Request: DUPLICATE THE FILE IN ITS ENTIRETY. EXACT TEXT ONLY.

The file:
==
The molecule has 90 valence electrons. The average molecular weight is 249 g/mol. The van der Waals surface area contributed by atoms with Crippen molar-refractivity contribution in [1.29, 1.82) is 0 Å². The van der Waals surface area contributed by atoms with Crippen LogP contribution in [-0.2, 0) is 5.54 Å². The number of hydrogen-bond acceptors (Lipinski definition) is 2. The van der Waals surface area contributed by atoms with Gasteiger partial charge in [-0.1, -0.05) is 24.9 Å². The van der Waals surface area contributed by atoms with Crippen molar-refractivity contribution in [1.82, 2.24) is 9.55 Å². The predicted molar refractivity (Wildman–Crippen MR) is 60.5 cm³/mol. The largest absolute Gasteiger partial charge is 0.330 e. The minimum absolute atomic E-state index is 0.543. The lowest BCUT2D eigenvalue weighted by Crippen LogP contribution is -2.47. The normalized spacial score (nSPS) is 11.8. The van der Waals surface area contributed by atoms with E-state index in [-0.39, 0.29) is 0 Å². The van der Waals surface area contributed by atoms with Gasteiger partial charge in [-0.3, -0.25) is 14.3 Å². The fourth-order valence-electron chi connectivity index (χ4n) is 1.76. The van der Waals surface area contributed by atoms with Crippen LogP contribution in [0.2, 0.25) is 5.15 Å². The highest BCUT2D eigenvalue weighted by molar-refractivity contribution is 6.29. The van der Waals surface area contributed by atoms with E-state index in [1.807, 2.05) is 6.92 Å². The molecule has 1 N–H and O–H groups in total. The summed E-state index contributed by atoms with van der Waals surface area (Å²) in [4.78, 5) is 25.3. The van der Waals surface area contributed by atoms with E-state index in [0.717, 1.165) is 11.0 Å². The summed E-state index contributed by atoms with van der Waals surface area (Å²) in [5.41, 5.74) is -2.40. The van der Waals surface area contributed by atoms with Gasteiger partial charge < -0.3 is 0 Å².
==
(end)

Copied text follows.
The molecule has 90 valence electrons. The average molecular weight is 249 g/mol. The van der Waals surface area contributed by atoms with Crippen molar-refractivity contribution in [1.29, 1.82) is 0 Å². The van der Waals surface area contributed by atoms with Crippen LogP contribution in [-0.2, 0) is 5.54 Å². The number of hydrogen-bond acceptors (Lipinski definition) is 2. The van der Waals surface area contributed by atoms with Gasteiger partial charge in [-0.1, -0.05) is 24.9 Å². The van der Waals surface area contributed by atoms with Crippen molar-refractivity contribution in [1.82, 2.24) is 9.55 Å². The predicted molar refractivity (Wildman–Crippen MR) is 60.5 cm³/mol. The largest absolute Gasteiger partial charge is 0.330 e. The minimum absolute atomic E-state index is 0.543. The lowest BCUT2D eigenvalue weighted by Crippen LogP contribution is -2.47. The normalized spacial score (nSPS) is 11.8. The van der Waals surface area contributed by atoms with E-state index in [-0.39, 0.29) is 0 Å². The van der Waals surface area contributed by atoms with Gasteiger partial charge in [-0.3, -0.25) is 14.3 Å². The fourth-order valence-electron chi connectivity index (χ4n) is 1.76. The van der Waals surface area contributed by atoms with Crippen LogP contribution in [0.2, 0.25) is 5.15 Å². The highest BCUT2D eigenvalue weighted by molar-refractivity contribution is 6.29. The van der Waals surface area contributed by atoms with E-state index in [1.807, 2.05) is 6.92 Å². The molecule has 1 N–H and O–H groups in total. The summed E-state index contributed by atoms with van der Waals surface area (Å²) in [4.78, 5) is 25.3. The van der Waals surface area contributed by atoms with E-state index in [0.717, 1.165) is 11.0 Å². The summed E-state index contributed by atoms with van der Waals surface area (Å²) in [5.41, 5.74) is -2.40. The van der Waals surface area contributed by atoms with Gasteiger partial charge < -0.3 is 0 Å².